strawberry hill

Last night, yours truly used a mitre saw, a shovel, a hammer, a bobcat, a riding lawn mower, and a metal rake.  Giddy up.  The garden composted, tilled, and ready for planting this weekend!  I’m sure that’s crazy to those of you who are already harvesting goodness, but Michigan is Zone 5 and few people chance planting before May 15. I’m really a terrible gardener, so I don’t even start seedlings.  I buy started plants from our local nursery so I have some small amount of success.  Small. I need all the help I can get.

This year, I really want to grow things we eat.  Sounds simple, I know.  But it can be so easy to go gangbusters at the seed store and come home with all kinds of things… and then you’ve got a wild garden with 40 sub-species growing and all you’re actually eating are the cherry tomatoes.  This year, I am open to new crops but I want them to be big-time crops for us. 

Main attractions this year: corn, tomatoes (lots and lots… last year was dismal for tomatoes and I wasn’t able to can ANY), squash, zucchini, green beans (a bean tunnel maybe!), cucumbers, carrots, onions, and potatoes. My broccoli and peppers are always awful… so I’m happily leaning on our farmer’s market across the road for those.

Now: root veggies.  We eat lots and lots of these.  I’ve NEVER grown them before, so I welcome any advice and instruction.  Please be as elementary as possible.  Potatoes, carrots, and onions.  How to plant?  How to tell when they’re ready?  How to store for winter usage?  Bring it.

Also new this year: raspberry bushes, blueberry bushes, AND strawberries!  Freezer jam is an absolute necessity in this house and I generally spend $28 on fruit each year to make it.  Strawberries are perennials that can survive winter.  Why am I not growing my own?  Sometimes, I’m a little slow to punch in, Folks.  I give you: strawberry hill.

The frame is made from leftover roof trusses Curt scored from a builder.  We’ve used them in every project we’ve ever made out here.  They are the literally the fabric of our farm. The bottom square (cut by me) is 5 feet x 5 feet.  The middle layer (cut by… me) is 3 feet square.  The top layer (cut by… mmmmhmmmm… me) is 1 foot square.  It holds 25 strawberry plants.  I’ve NO IDEA if it will yield enough for us, but it sure looks awesome. [edited for my notes: the 2 varieties planted here are Earliglow and Sparkle.  Both are Junebearing, but very hearty.]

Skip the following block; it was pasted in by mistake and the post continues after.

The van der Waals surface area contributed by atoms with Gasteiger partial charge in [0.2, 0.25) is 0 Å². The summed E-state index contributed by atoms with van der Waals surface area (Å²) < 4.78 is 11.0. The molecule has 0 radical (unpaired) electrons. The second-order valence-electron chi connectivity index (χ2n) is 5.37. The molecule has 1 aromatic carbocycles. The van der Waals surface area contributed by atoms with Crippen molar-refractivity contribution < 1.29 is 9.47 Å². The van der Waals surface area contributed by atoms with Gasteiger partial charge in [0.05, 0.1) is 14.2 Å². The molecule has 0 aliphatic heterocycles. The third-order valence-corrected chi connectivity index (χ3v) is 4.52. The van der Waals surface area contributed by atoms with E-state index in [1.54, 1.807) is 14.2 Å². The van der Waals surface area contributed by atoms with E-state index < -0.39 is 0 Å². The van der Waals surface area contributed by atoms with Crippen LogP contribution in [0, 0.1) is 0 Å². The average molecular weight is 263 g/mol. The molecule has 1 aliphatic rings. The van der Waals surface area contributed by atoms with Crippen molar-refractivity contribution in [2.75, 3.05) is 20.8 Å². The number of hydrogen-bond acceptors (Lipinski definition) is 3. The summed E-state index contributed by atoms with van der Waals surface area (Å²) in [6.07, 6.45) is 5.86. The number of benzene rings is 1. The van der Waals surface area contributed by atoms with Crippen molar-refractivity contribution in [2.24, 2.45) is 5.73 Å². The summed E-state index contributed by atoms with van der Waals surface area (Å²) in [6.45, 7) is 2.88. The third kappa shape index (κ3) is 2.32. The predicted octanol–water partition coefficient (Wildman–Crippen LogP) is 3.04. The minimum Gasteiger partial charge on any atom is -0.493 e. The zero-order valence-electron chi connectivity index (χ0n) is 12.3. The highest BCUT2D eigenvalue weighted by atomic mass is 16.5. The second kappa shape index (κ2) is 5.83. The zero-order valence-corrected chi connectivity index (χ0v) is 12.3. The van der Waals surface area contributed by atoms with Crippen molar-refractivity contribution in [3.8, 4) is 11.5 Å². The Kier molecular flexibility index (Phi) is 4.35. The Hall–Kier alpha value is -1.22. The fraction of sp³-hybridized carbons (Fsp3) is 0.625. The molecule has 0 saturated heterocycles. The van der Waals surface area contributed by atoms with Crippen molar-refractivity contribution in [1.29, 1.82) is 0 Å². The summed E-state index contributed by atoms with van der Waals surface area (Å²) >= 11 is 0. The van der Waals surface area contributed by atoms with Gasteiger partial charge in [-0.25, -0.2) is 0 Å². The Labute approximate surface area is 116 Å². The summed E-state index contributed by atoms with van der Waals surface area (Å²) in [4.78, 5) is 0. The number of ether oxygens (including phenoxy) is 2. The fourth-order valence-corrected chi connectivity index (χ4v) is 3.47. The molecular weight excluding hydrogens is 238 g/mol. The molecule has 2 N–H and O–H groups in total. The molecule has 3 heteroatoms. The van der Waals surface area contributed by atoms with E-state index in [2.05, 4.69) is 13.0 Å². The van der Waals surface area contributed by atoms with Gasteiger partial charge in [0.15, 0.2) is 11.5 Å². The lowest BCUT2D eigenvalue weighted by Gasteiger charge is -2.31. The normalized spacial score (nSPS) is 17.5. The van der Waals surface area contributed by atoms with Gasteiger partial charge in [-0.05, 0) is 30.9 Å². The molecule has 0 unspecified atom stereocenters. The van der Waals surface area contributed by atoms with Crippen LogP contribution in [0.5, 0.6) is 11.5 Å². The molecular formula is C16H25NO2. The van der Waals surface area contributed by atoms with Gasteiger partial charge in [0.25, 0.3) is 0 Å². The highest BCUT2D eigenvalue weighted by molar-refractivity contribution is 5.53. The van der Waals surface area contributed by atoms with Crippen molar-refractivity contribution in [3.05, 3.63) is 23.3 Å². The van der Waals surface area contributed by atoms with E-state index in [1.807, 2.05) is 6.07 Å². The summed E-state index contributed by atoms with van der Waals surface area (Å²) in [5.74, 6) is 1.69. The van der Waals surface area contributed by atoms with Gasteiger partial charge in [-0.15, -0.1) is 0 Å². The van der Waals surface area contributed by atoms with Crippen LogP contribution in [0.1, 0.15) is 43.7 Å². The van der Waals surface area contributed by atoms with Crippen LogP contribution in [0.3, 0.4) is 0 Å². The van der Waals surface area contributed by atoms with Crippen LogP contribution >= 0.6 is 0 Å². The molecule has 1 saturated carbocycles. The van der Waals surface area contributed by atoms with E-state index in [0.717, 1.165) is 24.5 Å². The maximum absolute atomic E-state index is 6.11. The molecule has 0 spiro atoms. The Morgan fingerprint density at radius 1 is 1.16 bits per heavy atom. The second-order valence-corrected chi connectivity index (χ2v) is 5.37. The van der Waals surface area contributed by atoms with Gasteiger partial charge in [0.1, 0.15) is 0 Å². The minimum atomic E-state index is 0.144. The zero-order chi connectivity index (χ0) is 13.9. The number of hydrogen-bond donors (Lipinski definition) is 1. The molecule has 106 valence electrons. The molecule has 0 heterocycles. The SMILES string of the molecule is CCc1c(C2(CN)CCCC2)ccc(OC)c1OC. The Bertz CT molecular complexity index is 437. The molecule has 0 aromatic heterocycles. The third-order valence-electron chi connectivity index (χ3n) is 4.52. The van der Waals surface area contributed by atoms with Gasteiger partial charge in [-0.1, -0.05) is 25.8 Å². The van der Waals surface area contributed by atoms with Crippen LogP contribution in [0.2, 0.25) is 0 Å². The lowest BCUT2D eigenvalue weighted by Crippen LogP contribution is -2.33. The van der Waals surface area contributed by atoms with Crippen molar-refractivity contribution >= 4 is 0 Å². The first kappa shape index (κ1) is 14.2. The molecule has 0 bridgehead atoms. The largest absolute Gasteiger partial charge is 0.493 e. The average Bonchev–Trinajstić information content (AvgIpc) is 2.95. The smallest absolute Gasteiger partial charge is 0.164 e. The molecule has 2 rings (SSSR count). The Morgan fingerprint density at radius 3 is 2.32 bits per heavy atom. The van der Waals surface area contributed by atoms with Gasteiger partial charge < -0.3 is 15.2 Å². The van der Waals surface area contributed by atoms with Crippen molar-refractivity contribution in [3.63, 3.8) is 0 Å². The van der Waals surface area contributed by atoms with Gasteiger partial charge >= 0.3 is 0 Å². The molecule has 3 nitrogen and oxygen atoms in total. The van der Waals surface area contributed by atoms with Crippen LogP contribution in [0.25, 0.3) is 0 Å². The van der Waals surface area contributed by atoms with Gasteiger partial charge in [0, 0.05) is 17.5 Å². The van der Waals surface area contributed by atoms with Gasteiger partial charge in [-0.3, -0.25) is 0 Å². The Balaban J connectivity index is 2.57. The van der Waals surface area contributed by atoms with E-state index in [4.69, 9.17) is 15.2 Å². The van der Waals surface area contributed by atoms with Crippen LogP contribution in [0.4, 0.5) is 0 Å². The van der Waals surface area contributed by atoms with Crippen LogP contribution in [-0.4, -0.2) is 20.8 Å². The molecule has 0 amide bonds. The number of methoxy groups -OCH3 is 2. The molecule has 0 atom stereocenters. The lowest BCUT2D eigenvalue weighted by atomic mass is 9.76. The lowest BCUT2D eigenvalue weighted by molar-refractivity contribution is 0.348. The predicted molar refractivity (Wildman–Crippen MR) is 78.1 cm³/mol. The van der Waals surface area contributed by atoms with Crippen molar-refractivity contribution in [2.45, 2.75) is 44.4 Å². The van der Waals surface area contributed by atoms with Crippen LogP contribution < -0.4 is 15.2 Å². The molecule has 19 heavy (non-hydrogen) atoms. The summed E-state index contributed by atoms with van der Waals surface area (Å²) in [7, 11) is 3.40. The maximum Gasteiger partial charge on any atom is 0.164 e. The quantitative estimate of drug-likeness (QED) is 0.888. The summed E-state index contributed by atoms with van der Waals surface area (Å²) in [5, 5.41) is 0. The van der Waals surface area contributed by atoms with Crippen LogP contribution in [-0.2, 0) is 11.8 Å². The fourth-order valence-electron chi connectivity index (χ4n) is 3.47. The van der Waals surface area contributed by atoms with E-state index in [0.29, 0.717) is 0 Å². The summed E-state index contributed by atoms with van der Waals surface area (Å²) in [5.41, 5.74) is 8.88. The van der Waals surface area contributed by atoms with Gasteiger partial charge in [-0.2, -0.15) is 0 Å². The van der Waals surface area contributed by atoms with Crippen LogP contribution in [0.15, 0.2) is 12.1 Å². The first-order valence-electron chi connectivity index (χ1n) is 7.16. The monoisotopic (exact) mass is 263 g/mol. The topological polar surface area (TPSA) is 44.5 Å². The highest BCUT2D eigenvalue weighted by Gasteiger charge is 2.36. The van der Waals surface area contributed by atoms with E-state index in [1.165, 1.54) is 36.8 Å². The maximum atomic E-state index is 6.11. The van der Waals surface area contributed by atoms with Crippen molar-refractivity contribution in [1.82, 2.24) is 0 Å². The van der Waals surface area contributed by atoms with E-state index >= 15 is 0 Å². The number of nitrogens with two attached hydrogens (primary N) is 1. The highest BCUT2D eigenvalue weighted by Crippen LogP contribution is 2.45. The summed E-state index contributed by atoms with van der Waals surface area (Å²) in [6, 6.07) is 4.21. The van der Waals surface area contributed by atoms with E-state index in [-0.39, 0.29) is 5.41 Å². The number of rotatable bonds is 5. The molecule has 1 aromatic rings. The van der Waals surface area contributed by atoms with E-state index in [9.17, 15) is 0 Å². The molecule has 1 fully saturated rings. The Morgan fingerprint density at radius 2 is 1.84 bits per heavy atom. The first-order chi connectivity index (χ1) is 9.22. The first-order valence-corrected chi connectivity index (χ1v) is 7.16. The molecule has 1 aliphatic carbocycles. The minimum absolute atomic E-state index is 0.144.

Ry and I got the idea from my favorite catalog, which had the measurements and quantities already laid out for me.  Brilliant.  Saved: $149 + shipping.  The plants cost me $24 and will be covered with netting to avoid becoming dessert for the chickens and bunnies.  I love this compact, raised-bed system for berries.  It will be easier to weed and cover for winter. 

Please notice Ry’s tools.  I’m not sure how the silverware plays into this whole scheme, but they were important.  Went everywhere with us.

And here’s my little Gus Man.  Dirtiest kid alive, my hand to heaven, and absolutely no help in the garden.  But oh so squishable.

So, that’s the beginning of the garden and berry patch.  The raspberries and blueberries will take a couple years to yield anything measurable, but it has always been a dream of mine to have a berry patch that you can mosey by and grab a snack.  I’m excited.  I’m excited, I tell you, and I got nothin’ but time.

Y’all have a great weekend!  Are you planting anything this year?

Blessings to you from TexasNorth.

We sure do like you.

About texasnorth

TexasNorth is a little farm in Western Michigan. It's home to 5 chickens, 25 longhorn cattle, a coonhound (Banjo), 1 barn cat, a husband, and 3 ridiculously funny children. The mom of this zoo has been known to mow the lawn in a skirt and roast marshmallows after dark. View all posts by texasnorth

21 responses to “strawberry hill

  • Bonnie

    Way to go, Kate. When Spectrum tells you that $900/hour is reasonable, just let it go and get friendly with the earth. I love the way you cope.

  • claire

    What a great Strawberry bed! I just planted my first garden! I have a ton of stuff growing–bok choy, carrots, peas, beets, kale, spinach, tomatoes, peppers, acorn squash, butternut squash, cucs, and zucchini. We’ll see how it turns out. The bok choy wasn’t that tasty and my broccoli failed…

  • Mandi

    I love your Strawberry Hill, and I love the fact that you did all the work for it yourself! You rock!! We are really looking forward to planting a nice little garden in the next couple of years. Just gotta get our house finished first!

  • Cortney

    Eeeek! I looooove your berry patch. One day when Matt and The Doodle (whose name, today, is Ellie-Bea Ann) and I move even further out into the country, I WILL have a strawberry hill to go with my chickens and miniature donkey and fainting goats and veggies we actually eat as well. LOVE IT!